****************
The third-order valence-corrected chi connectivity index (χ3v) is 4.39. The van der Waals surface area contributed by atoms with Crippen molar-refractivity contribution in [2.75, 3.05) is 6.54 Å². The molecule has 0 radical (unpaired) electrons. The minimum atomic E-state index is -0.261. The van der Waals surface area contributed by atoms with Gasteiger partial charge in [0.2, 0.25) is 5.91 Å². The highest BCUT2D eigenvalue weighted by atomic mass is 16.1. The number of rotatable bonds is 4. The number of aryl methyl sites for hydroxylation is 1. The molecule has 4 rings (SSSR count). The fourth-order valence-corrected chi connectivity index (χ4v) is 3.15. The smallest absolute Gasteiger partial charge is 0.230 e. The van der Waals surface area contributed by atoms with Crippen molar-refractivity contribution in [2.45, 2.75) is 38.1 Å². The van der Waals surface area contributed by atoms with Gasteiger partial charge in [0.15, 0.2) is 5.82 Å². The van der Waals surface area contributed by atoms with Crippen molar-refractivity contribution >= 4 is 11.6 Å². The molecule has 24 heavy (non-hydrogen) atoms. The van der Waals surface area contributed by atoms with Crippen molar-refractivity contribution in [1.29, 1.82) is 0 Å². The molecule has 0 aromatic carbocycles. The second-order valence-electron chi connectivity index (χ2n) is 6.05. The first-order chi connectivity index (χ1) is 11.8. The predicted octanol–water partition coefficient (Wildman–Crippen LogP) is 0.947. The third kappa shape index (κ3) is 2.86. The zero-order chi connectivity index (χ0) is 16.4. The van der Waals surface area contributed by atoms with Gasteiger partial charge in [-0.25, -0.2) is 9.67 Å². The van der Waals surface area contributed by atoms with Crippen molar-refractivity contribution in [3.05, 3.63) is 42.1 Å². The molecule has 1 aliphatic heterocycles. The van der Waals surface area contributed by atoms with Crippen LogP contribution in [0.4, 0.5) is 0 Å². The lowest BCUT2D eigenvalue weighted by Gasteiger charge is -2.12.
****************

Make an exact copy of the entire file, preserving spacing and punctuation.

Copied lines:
The third-order valence-corrected chi connectivity index (χ3v) is 4.39. The van der Waals surface area contributed by atoms with Crippen molar-refractivity contribution in [2.75, 3.05) is 6.54 Å². The molecule has 0 radical (unpaired) electrons. The minimum atomic E-state index is -0.261. The van der Waals surface area contributed by atoms with Gasteiger partial charge in [0.2, 0.25) is 5.91 Å². The highest BCUT2D eigenvalue weighted by atomic mass is 16.1. The number of rotatable bonds is 4. The number of aryl methyl sites for hydroxylation is 1. The molecule has 4 rings (SSSR count). The fourth-order valence-corrected chi connectivity index (χ4v) is 3.15. The smallest absolute Gasteiger partial charge is 0.230 e. The van der Waals surface area contributed by atoms with Crippen molar-refractivity contribution in [2.45, 2.75) is 38.1 Å². The van der Waals surface area contributed by atoms with Gasteiger partial charge in [0.15, 0.2) is 5.82 Å². The van der Waals surface area contributed by atoms with Crippen molar-refractivity contribution >= 4 is 11.6 Å². The molecule has 24 heavy (non-hydrogen) atoms. The van der Waals surface area contributed by atoms with Crippen molar-refractivity contribution in [1.29, 1.82) is 0 Å². The molecule has 0 aromatic carbocycles. The second-order valence-electron chi connectivity index (χ2n) is 6.05. The first-order chi connectivity index (χ1) is 11.8. The predicted octanol–water partition coefficient (Wildman–Crippen LogP) is 0.947. The third kappa shape index (κ3) is 2.86. The zero-order chi connectivity index (χ0) is 16.4. The van der Waals surface area contributed by atoms with Gasteiger partial charge in [-0.25, -0.2) is 9.67 Å². The van der Waals surface area contributed by atoms with Crippen molar-refractivity contribution in [3.05, 3.63) is 42.1 Å². The molecule has 1 aliphatic heterocycles. The van der Waals surface area contributed by atoms with Crippen LogP contribution in [0.4, 0.5) is 0 Å². The lowest BCUT2D eigenvalue weighted by Gasteiger charge is -2.12.